The ‘fat-burning’ machine
The author of this relatively old theory of weight loss (low-carbohydrate diets were made popular in 1860 by William Banting), claims that diets high in carbohydrates cause obesity. The approach promoted (for commercial, not scientific, gain) by Dr. Atkins, is loosely based on the evidence described above, that insulin promotes the storage of fat1.
Dr. Atkins postulates that when carbohydrate intake is low, insulin level is also low. As a result, fat storage is not only minimized, but the body is forced to use the existing stored body fat as an alternate source of energy. According to Dr. Atkins, a low-carbohydrate diet turns our bodies into “fat-burning” machines.
Oops – did the truth slip by?
Before you give up your whole grains and vegetables, consider a few things Dr. Atkins forgot to tell you.
First, proteins also stimulate insulin secretion3 – therefore, the conversion of excess glucose to fat continues even without carbohydrates in the diet.
Second, the process of breaking down fats in the absence of glucose to produce energy is call ketosis, and the result is ketones. Ketones may suppress the appetite, but they also cause dehydration and bad breath. If a low-carbohydrate diet is continued for an extended period, the body will produce high ketone levels, causing the blood to become acidic, and resulting in a state of ketoacidosis. Ketoacidosis causes the loss of lean muscle mass and damages body tissues. People with untreated diabetes are at high risk of ketoacidosis, which can lead to coma, and even death2.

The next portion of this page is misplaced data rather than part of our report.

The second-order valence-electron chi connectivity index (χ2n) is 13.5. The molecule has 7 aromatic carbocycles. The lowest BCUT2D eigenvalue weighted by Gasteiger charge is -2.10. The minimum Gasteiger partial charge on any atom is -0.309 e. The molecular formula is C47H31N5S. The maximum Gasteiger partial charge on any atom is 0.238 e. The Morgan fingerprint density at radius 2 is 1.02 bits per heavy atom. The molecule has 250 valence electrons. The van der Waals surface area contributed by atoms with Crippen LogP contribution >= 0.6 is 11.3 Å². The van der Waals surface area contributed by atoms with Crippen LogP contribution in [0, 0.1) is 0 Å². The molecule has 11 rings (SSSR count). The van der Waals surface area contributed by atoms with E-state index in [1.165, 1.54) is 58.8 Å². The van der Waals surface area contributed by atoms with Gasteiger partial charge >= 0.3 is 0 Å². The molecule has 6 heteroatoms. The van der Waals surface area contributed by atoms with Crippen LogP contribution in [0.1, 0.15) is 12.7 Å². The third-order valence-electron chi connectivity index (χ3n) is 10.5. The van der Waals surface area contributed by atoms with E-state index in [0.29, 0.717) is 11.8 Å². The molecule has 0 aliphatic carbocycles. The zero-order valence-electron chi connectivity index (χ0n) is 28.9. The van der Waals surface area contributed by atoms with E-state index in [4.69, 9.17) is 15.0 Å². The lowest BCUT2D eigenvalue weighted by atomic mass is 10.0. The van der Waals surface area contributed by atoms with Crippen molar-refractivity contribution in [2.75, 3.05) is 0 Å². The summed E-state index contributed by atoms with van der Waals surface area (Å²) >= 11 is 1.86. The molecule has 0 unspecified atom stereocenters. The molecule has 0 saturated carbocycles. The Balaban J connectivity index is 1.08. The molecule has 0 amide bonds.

And third, low-carbohydrate diets are associated with:
• low energy levels, due to reduced carbohydrate energy for brain functions
• constipation, because of inadequate fibre in the diet
• bad breath, as a result of changes in metabolism
• a depletion of the micronutrients commonly found in complex carbohydrates (i.e., vitamins and minerals, especially vitamin B1, vitamin B6, folic acid and antioxidants)
• a reduction in muscle glycogen stores – a problem for people who want to be active (an important component of an effective weight loss program)
• an increase in blood cholesterol levels, as a consequence of the increased consumption of fat and protein3,4.
What about weight loss?
Even if you can stomach the side-effects associated with low-carbohydrate diets, the scientific evidence continues to demonstrate that these diets are not effective for long-term health and weight maintenance3,4. In fact, a number of clinical trials comparing low- versus high-carbohydrate diets have shown no long-term (i.e., after one year) difference in weight loss3,5.
Why then, do so many people staunchly support the Atkins diet? According to the literature, the short-term difference in weight loss, between high- and low-carbohydrate diets (1 to 2 kg), is often attributed to3:
• rapid loss of body water as opposed to loss of body fat
• calorie, not carbohydrate, restriction. In other words, dieters who lose weight on low-carbohydrate diets have simply reduced their overall caloric intake.
• improved compliance due to high expectations of weight loss caused by the media hype.